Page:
Diary of a GP: Accreditation apoplexy

4 minute read

Does this three-ring circus have anything to do with patient outcomes anymore?

Let me say, right at the start, I believe in accreditation of general practices. I honestly do.

There definitely should be a standard that all practices meet both for the patients whose health we manage and for the profession to which we belong.

But … having just been through the process yet again … might I suggest that things have got just a tad out of control?

It could just have been our assessor, but the whole tedious and time-consuming process seemed to be far less about ensuring the health and welfare of our patients than about bureaucratic tick-box criteria. It appeared accreditation now had more to do with the minutiae of documentation than quality medicine.

For example, we were taken to task on not having everyone’s ethnicity and gender identification filled in on their file. How remiss of me not to ask 84-year-old Beryl or 81-year-old Allan, who have been coming to the practice for over 40 years, whether they identified as male or female!

And then there was the fact that we don’t record the batch number of the disposable forceps and scalpel we use (then discard) when we cut off the odd skin lesion in our dedicated treatment room. I kid you not.

But the pièce de résistance was when the reception staff were reprimanded for occasionally entering a patient’s name in the appointment list all in capital letters rather than lower case. Apparently it looks like they are shouting. It doesn’t matter that the patient doesn’t see it.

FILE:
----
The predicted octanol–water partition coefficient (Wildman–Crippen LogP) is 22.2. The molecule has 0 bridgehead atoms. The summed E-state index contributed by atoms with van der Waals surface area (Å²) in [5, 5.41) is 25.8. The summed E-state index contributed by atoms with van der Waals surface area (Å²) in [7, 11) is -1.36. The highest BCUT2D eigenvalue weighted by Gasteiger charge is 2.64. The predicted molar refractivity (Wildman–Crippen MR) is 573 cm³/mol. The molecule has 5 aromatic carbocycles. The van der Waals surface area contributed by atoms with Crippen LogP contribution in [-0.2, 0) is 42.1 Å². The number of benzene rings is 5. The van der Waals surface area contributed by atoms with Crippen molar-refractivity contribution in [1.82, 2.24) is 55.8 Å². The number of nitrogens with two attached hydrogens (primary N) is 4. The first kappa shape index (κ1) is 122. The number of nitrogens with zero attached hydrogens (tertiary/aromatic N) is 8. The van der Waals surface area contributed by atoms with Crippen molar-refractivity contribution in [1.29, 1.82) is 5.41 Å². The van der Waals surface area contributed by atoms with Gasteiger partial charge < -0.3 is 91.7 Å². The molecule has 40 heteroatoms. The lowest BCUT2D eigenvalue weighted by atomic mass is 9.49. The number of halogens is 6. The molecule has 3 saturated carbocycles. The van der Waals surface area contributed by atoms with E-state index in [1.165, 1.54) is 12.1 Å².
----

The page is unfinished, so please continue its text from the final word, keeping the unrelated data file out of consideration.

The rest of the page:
Seriously!?! No wonder our poor practice manager nearly had a heart attack.

When did things get so crazy?

I know I’m far from perfect. I am really paying attention to making sure I always fill in the reason for the consult and making my consult notes more comprehensive. But that is a logical criticism.

And it would be reasonable to be determined sub-standard if there was an issue with pathology results not being dealt with in a timely manner, or reminders and recalls not being done, or dodgy hygiene practices, or patient privacy not being respected. These are the sort of things the standards were developed to protect – not this nit-picking nonsense.

To be fair, none of these deficiencies was a deal-breaker in getting us accredited. The reality is I work in what has long been recognised as a high-quality practice with robust systems in place to make sure patients are looked after both professionally and personally. We have always been accredited, ever since accreditation has existed, but never has there been this degree of scrutiny on what I think most GPs (and patients for that matter) would consider such irrelevant, time-wasting details.

I fear accreditation has gone the way of CPD. Rather than being a means to an end, namely to work with the profession to ensure a minimum standard of professionalism is maintained across the board, it has become its own business, its own separate entity full of self-importance.

It’s as though the health outcomes of our patients is a secondary consideration. The overall impression is that our focus should instead be on whether we can manage to negotiate the ever-expanding array of bureaucratic hoops that the accreditation bodies want us to jump through in order to be able to say we are a quality practice. They are treating the health professionals who work in general practices as public servants whose only measure of success is filling in every box, documenting every move they make or are thinking about making or decided not to make, and kept their desk tidy at the end of the day (well the last one I made up – but you get the drift).

Yes, it’s been a difficult few weeks. But it’s not all bad – the practice has certainly bonded over our mutual frustration with the process, we now know Beryl is Australian and identifies as a woman, and I have improved a few areas of my personal practice which I admit needed improving.

And of course there is also that one big bonus: it’s three years until we have to go through it all again.

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